Artists are a community. Some artists are a community within a community. For example, the theater industry has communities of actors, painters, model makers, dancers, pit musicians, directors, set designers, sound techs, producers, costume designers, lighting techs, and many more. And in such communities, most artists often set themselves a part from those enterprising individuals outside of their community that see a career more as a means to make money, live well and climb a metaphorical ladder.
That’s not a judgment against anyone not a part of an artistic community, mind you, but merely a reflection of the mindset of people who claim pride in being a part of the artistic circle. They are a community. But like those outside that circle, artists don’t always act like one.
As a matter of fact, a lot of artists engage in much of the same community-destructive habits that those who work a 9-to-5 or multi-hustle career have. Sometimes it’s their special brand of “office” politics. Sometimes it’s the fruitless practice of comparing and competing. But personally, I find the worst habit to be motivation through shaming.
You know what I mean. You see it every week — if not every day — on social media, in bios on websites, and in testimonies of personal struggle. Sadly, you can even stock an entire bookshelf in your local bookstore with titles created to shame people under the guise of motivating them.
Not a week goes by where I don’t see quotes or messages created to invoke a sense of guilt in someone for not acting in just the right way at just the right time with just the right attitude. It seems at every turn, judgment lies in wait to tell you how you’re not achieving a goal, you’re not cut out for your industry or you’re not enough all because you’re not perfect. (And then those same people will tell you how perfectionism is evil! Isn’t that rich?)
Someday is code word for never. Stop planning and just go do it.
— the Life of Popeblo (@Popephoenix) August 10, 2017
Why do we feel compelled to engage in this toxic grandstanding in order to “support” each other? Instead of understanding someone else’s journey may not be exactly like yours, people resort to shaming others for not rushing headlong into action, needling them about plans they’re still researching, and harassing them about shifting priorities to meet more immediate needs. And the favorite word to use in this act is “excuse.” If you’re not doing what someone else has done exactly the way in which they executed it, apparently you’re making an excuse.
And somehow, such an accusation is meant to fill you with so much shame, you’ll immediately jump up and do exactly what the finger-wagger wants you do.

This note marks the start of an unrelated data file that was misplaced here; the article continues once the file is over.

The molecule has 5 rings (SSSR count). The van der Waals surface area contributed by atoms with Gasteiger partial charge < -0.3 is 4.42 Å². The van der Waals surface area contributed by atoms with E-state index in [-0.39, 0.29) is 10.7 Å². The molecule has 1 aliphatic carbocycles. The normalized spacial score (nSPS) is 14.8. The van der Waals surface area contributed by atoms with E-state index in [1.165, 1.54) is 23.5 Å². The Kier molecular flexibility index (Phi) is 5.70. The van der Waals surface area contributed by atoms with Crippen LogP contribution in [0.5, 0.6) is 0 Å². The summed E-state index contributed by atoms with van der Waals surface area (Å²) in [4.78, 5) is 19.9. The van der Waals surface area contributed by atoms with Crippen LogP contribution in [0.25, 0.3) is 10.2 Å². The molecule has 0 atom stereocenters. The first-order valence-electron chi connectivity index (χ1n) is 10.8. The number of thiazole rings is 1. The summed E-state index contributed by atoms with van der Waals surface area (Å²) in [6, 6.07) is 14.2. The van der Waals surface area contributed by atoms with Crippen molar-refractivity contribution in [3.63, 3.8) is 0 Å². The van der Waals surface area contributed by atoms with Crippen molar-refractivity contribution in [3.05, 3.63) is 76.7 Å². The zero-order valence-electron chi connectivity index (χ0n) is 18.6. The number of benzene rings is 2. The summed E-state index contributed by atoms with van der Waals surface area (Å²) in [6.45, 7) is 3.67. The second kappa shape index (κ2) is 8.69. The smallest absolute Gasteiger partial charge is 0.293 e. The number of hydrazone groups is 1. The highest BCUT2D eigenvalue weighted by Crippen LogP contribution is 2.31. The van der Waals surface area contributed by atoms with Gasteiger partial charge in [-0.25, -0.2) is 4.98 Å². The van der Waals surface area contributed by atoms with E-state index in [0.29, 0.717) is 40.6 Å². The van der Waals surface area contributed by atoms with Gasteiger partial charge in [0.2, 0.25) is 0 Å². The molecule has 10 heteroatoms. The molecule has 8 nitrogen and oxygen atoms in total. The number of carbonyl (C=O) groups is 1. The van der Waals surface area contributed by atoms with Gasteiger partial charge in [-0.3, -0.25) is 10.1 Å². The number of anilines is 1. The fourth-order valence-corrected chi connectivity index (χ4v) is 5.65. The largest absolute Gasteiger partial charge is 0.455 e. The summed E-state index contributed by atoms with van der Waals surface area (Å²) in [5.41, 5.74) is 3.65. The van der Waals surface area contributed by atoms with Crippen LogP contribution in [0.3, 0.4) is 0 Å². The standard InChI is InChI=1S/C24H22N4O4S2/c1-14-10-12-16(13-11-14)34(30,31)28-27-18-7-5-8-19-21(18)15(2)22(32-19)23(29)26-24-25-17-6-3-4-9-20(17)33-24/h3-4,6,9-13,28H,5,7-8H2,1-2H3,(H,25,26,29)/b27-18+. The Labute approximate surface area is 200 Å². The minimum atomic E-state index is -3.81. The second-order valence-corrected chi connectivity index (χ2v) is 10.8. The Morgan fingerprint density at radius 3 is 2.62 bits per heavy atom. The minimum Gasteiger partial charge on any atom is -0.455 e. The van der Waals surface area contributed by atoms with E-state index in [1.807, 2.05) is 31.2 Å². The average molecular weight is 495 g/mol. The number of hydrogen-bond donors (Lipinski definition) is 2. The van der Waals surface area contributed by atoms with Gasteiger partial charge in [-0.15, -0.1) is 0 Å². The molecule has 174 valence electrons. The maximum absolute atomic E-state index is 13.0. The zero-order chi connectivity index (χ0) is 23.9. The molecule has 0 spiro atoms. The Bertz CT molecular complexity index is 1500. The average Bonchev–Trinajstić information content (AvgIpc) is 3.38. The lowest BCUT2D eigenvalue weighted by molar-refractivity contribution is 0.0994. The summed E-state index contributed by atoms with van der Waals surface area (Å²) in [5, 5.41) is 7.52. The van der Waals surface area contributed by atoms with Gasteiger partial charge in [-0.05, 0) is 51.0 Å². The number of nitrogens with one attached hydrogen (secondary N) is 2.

The sad part of this mindset is that for so many, it works. Not because millions are motivated to do what they said they’ll do, but because millions are made to feel like they’re worthless, untalented and undeserving of success because they dared to not follow the same path as the person running the shame train. It works in that it pushes so many into abandoning their goals because they now see themselves as failures for not following the paths of those deemed “successful.”
Here’s an idea. Instead of sharing toxic grandstanding that paints you as the quintessential achiever, why not share words of encouragement and understanding. Offer genuine support that’s meant to uplift, instead of harmful phrases that’s meant to tear down. Here are a few examples to illustrate:
For my creatives, hear this: your art is still art even if no one (aside from yourself) sees it.
— (Miss) Dimplez (@Dimplez) June 29, 2017
My current freelance mantra:
You ARE doing enough.
Everything is broken but it’s not your fault.
You can’t hustle your way out of it.
You can’t worry your way out of it.
Go easy on yourself.
— Bizzy Coy (@bizzycoy) July 14, 2020
See, you can deliver the same power of motivational cheerleading without the abusive act of shaming or preying on someone else’s fear of inadequacy. Because if we can’t urge others to act on what they want most without the pressure of negative feedback or public shaming, then perhaps we’re not the mentors, colleagues and creative game-changers that would like others to think we are.
This isn’t a call for everyone to hold hands and sing “Kumbayah,” but it is a call to remove this toxicity from our community … and, well … from every community. And if we can achieve the same results with encouraging words meant to inspire action, instead of with discouraging words meant to prey upon our fear of feeling less than, we will move one step closer to becoming that community that we’re all so proud to be a part of.